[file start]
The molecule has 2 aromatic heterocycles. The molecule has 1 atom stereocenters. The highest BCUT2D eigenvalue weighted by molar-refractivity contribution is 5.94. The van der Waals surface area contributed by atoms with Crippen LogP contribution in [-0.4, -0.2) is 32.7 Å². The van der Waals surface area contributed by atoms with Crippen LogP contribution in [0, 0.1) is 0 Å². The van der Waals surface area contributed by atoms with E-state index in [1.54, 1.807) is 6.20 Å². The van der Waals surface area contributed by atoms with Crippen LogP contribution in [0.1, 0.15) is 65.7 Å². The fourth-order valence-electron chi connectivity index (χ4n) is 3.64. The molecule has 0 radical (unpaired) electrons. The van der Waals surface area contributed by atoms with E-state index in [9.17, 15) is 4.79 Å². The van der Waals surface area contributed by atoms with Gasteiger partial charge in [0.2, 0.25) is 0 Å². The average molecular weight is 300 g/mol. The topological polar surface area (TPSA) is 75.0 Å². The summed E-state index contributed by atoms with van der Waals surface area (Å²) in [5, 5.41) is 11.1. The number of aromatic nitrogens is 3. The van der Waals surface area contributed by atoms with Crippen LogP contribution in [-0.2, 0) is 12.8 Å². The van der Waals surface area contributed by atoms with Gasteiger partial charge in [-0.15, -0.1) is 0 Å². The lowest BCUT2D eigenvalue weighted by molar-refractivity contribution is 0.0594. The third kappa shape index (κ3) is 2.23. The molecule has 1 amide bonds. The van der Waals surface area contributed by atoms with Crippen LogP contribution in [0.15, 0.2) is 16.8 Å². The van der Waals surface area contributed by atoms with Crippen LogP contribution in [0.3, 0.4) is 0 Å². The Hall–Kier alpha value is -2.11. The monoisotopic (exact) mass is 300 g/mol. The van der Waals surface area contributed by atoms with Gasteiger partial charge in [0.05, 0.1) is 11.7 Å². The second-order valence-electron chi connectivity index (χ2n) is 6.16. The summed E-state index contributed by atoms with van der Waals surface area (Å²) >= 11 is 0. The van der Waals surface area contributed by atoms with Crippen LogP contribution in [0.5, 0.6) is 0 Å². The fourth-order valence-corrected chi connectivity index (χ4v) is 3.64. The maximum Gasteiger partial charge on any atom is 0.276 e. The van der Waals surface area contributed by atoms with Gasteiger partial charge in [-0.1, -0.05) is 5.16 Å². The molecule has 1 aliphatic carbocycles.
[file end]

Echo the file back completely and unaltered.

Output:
The molecule has 2 aromatic heterocycles. The molecule has 1 atom stereocenters. The highest BCUT2D eigenvalue weighted by molar-refractivity contribution is 5.94. The van der Waals surface area contributed by atoms with Crippen LogP contribution in [-0.4, -0.2) is 32.7 Å². The van der Waals surface area contributed by atoms with Crippen LogP contribution in [0, 0.1) is 0 Å². The van der Waals surface area contributed by atoms with E-state index in [1.54, 1.807) is 6.20 Å². The van der Waals surface area contributed by atoms with Crippen LogP contribution in [0.1, 0.15) is 65.7 Å². The fourth-order valence-electron chi connectivity index (χ4n) is 3.64. The molecule has 0 radical (unpaired) electrons. The van der Waals surface area contributed by atoms with E-state index in [9.17, 15) is 4.79 Å². The van der Waals surface area contributed by atoms with Gasteiger partial charge in [0.2, 0.25) is 0 Å². The average molecular weight is 300 g/mol. The topological polar surface area (TPSA) is 75.0 Å². The summed E-state index contributed by atoms with van der Waals surface area (Å²) in [5, 5.41) is 11.1. The number of aromatic nitrogens is 3. The van der Waals surface area contributed by atoms with Crippen LogP contribution in [-0.2, 0) is 12.8 Å². The van der Waals surface area contributed by atoms with Gasteiger partial charge in [-0.15, -0.1) is 0 Å². The lowest BCUT2D eigenvalue weighted by molar-refractivity contribution is 0.0594. The third kappa shape index (κ3) is 2.23. The molecule has 1 amide bonds. The van der Waals surface area contributed by atoms with Crippen LogP contribution in [0.15, 0.2) is 16.8 Å². The van der Waals surface area contributed by atoms with Crippen LogP contribution in [0.3, 0.4) is 0 Å². The Hall–Kier alpha value is -2.11. The monoisotopic (exact) mass is 300 g/mol. The van der Waals surface area contributed by atoms with Gasteiger partial charge in [0.05, 0.1) is 11.7 Å². The second-order valence-electron chi connectivity index (χ2n) is 6.16. The summed E-state index contributed by atoms with van der Waals surface area (Å²) >= 11 is 0. The van der Waals surface area contributed by atoms with Crippen LogP contribution in [0.5, 0.6) is 0 Å². The fourth-order valence-corrected chi connectivity index (χ4v) is 3.64. The maximum Gasteiger partial charge on any atom is 0.276 e. The van der Waals surface area contributed by atoms with Gasteiger partial charge in [-0.1, -0.05) is 5.16 Å². The molecule has 1 aliphatic carbocycles.